“Defender of the Faith” and “No Name Woman”
“Defender of the Faith” and “No Name Woman”
There are many factors that affect the way a society has evolved - “Defender of the Faith” and “No Name Woman” introduction. Family, religion, ideologies, etc. are just some of the factors that affect the evolution of our society and the world as a whole. Moreover, there are many philosophers or writers who have witnessed an evolution of a society or culture; or who have significantly observed the effects of these factors in their lives. Such testimonials can be read in two different books. Each book signifies a moment in history from two very different times and distinct point of views. The common ground for this book however is that it tackles some very relevant issues that greatly affects our way of life like family, religion, ideologies, etc.
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In Maxine Hong Kingston’s No Name Woman, she utilized the resemblance and differences from three different personas to explore the traditions and beliefs of a traditional Chinese family and culture. The three personas consequently have varying point of views when it came on the topic of Chinese culture. In the end, Kingston criticized the traditional roles of a woman in their society. The three main personas in the narrative are the child Kingston, her mother and her aunt. Each has a varying point of view when it comes to the role of women the society hat they lived in. Traditionally, Kingston’s mother has a very conventional view of women in the society whereas in the case of her aunt, she tells the story of her growing up years in an olden Chinese society; somehow, she wants to impart to the readers the outcome of a traditional view on a more private and individual level. Now, the burden lies in the shoulders of the author to tell her side of the story. Being an Americanized Chinese girl, it was quite hard for her to evaluate her relative’s story mainly because she was already heavily influenced by the Western culture but yet, her Chinese family bond is still very strong and cannot be ignored. The narration of the first two personas in the narrative makes us wonder and explore to better appreciate the Americanized views of a mother-daughter relationship and vice versa. The harsh acceptance and dissatisfaction of her mother’s views generates very little consideration for the conventional views of women in Chinese culture. This memoir became very controversial when it was published because many critics believed that Kingston altered some Chinese facts and that she presented some fictional elements that she offered to the readers as facts (Row).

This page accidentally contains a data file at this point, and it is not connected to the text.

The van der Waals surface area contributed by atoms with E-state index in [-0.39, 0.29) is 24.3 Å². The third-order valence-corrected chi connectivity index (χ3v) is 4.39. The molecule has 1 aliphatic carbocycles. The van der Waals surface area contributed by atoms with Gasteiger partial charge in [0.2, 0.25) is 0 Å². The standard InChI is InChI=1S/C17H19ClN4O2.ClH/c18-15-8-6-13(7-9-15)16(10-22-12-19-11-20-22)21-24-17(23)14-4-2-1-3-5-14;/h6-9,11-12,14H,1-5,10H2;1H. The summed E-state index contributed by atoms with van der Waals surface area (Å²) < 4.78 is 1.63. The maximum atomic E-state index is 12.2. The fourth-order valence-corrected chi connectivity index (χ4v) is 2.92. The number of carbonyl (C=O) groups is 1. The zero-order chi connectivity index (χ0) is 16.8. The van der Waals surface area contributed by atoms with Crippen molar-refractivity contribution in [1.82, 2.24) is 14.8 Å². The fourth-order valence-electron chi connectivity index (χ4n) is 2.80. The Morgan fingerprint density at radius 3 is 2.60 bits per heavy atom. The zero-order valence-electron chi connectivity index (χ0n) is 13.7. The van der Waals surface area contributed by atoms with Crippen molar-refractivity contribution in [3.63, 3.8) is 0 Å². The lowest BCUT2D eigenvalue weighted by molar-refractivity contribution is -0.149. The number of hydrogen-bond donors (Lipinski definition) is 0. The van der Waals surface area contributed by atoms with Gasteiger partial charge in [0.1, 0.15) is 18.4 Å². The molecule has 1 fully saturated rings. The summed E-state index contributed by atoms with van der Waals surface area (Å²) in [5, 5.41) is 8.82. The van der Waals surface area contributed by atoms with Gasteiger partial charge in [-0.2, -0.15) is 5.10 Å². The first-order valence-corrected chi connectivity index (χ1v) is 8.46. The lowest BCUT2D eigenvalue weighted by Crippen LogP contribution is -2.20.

In the end, Kingston’s views were obviously very highly influenced by her already-Americanized viewpoints. In the narrative, she called Chinese men as misogynists based from the story that her mother told her. In particular, the very same moment when her mother told her the story, she became oriented with the Chinese culture and somehow, her mother introduced young Maxine to the traditional Chinese culture. Perhaps the highlight of her mother’s recollection is the part wherein when she said that No Name Woman (apparently, it was her aunt) decided to commit suicide because she carried a child out of wedlock. Because their family is very bound to their ancient traditions, they decided not to tell it to everyone to protect the family’s name. With the heavy influence of the American culture on her, this became a very questionable and unnecessary act for her family’s part in Kingston’s opinion (Row).
On the other hand, in The Defender of the Faith, Philip Roth demonstrated the various pressures within the modern American Jewish community and at the same time, he also wrote a short story about a decadent Jewish kid who, at that time (1950’s) was serving the armed forces. This particular kid, according to the story is inconsistent, hostile, and manipulative and is only interested in money. Consequently and as expected, this story garnered some very controversial reviews for the critics but majority, from the Jewish community (Butler). There were many Jewish and fanatics that got angry towards Roth and his story but until today, he firmly stands on his story.